Liv Taylor, Matt Taylor and Mike Spano are lead vocalist/guitarist, drummer and lead guitarist respectively. They are all 19 years old, have day gigs and share in the courage to create something beyond the norm, perform it and make it better each day. The “lather, rinse, repeat” formula responsible for the success of the light bulb, the Beatles and preventing stinky dogs applies here. (And, never before have those elements been used in one sentence.)

Hats off to Liv, Matt and Mike for their first interview. Best wishes to their latest song Things I Wish You Said. Cheers to the first 6 months of Indifferent Matters, and to their future. If you don't take a chance, you won't have one.

Episode 027–Jeremy Parsons, “Burn This House Down” with Bruce Hilliard

Born in San Antonio, Texas, Jeremy Parsons grew up soaking in the sounds of Texas music in the dancehalls of the Lone Star State. Jeremy was always a fan of music, but it wasn't until his later high school years that he discovered his knack for it. Driven by his passion, he taught himself to play the guitar and began to write and perform music.

Jeremy's early influences include Hank Williams and George Strait. His spin on original writing combined with his unique voice award him a sound of his own. 

Over the past decade, Jeremy has played all over the U.S. and in Europe, including numerous venues in Texas. Pulling from the example of Texas performance artists, Jeremy loves to interact with his audience. He captivates the crowd with his genuine personality, unique humor, and heart-felt love of his occupation.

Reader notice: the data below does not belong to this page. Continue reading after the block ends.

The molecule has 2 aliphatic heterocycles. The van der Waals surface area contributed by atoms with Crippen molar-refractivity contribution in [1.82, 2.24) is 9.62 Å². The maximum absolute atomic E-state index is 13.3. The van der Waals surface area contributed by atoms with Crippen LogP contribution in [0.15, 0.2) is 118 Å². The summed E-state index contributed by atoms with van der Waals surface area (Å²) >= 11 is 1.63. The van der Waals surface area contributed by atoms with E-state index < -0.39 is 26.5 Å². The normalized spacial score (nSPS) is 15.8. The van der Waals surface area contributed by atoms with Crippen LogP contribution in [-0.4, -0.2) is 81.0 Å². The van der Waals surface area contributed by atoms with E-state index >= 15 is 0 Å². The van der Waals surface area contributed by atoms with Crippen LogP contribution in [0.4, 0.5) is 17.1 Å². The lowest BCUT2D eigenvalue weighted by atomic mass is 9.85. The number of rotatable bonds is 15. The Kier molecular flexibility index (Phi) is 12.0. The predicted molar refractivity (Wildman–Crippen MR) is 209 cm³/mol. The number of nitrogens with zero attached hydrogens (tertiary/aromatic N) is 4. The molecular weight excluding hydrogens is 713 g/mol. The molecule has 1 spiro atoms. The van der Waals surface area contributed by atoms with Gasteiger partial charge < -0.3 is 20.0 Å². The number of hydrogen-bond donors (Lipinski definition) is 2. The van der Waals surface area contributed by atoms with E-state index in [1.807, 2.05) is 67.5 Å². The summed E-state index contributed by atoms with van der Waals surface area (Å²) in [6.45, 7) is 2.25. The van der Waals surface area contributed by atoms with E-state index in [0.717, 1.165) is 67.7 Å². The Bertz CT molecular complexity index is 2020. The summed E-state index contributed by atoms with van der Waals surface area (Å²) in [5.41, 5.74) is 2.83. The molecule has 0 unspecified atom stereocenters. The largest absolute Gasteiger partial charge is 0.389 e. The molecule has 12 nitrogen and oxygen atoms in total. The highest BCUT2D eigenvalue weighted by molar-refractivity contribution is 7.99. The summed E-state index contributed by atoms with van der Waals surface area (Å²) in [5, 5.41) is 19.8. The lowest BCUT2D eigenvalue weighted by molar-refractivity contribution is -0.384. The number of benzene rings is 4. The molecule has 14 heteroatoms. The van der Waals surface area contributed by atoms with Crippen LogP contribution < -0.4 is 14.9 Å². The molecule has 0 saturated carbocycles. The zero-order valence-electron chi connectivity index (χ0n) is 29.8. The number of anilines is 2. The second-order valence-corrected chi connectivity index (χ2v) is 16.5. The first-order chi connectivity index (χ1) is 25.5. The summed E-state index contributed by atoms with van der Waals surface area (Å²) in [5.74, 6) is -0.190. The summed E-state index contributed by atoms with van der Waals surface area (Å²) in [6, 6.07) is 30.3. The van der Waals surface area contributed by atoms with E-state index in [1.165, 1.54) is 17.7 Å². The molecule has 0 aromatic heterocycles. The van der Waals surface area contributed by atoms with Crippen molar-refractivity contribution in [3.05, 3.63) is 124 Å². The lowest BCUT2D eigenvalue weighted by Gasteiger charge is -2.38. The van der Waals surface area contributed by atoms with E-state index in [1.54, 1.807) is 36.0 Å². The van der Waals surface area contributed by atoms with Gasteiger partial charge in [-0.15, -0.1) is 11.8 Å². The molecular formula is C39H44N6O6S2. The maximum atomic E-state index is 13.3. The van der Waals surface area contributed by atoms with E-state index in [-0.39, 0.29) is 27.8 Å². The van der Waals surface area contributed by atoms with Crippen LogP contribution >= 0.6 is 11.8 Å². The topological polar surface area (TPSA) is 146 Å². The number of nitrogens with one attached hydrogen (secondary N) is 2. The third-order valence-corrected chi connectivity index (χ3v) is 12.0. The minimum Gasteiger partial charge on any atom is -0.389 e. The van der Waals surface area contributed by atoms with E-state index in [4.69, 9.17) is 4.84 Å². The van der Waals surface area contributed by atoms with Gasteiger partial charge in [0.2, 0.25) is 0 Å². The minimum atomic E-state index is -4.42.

Jeremy draws from his personal experiences to create songs that are keenly perceptive and meaningful. His current single, “Burn This House Down,” paints a poignant picture of heartbreak and acceptance that still remains relatable. This song will stick with you long after your first listen. The song is currently in the IndieWorld Country Top 40. The video is nominated for a Monkey Bread Tree Film Festival award, an IMDB-sanctioned film festival.

Episode 026–Nina Söderquist, Captain Of Rock with Bruce Hilliard

Swedish rock star Nina Söderquist has toured with Björn Skifs (Blue Swede, “Hooked on a Feeling” 1974) and Badrock, rocking arenas around the world. During her 25 years in the industry, Nina has lived and worked all over the world. She says she started as an entertainer at age 12 performing in a talent show but my nickel says she was born singing. Nina has worked with dance bands, soul, jazz, pop and cover bands, to finally landed in rock music.

Her big breakthrough came in autumn 2007 in London when she took a lead role as Lady of the Lake in Monty Python's musical Spamalot. Her music speaks for itself and the below links will take you there.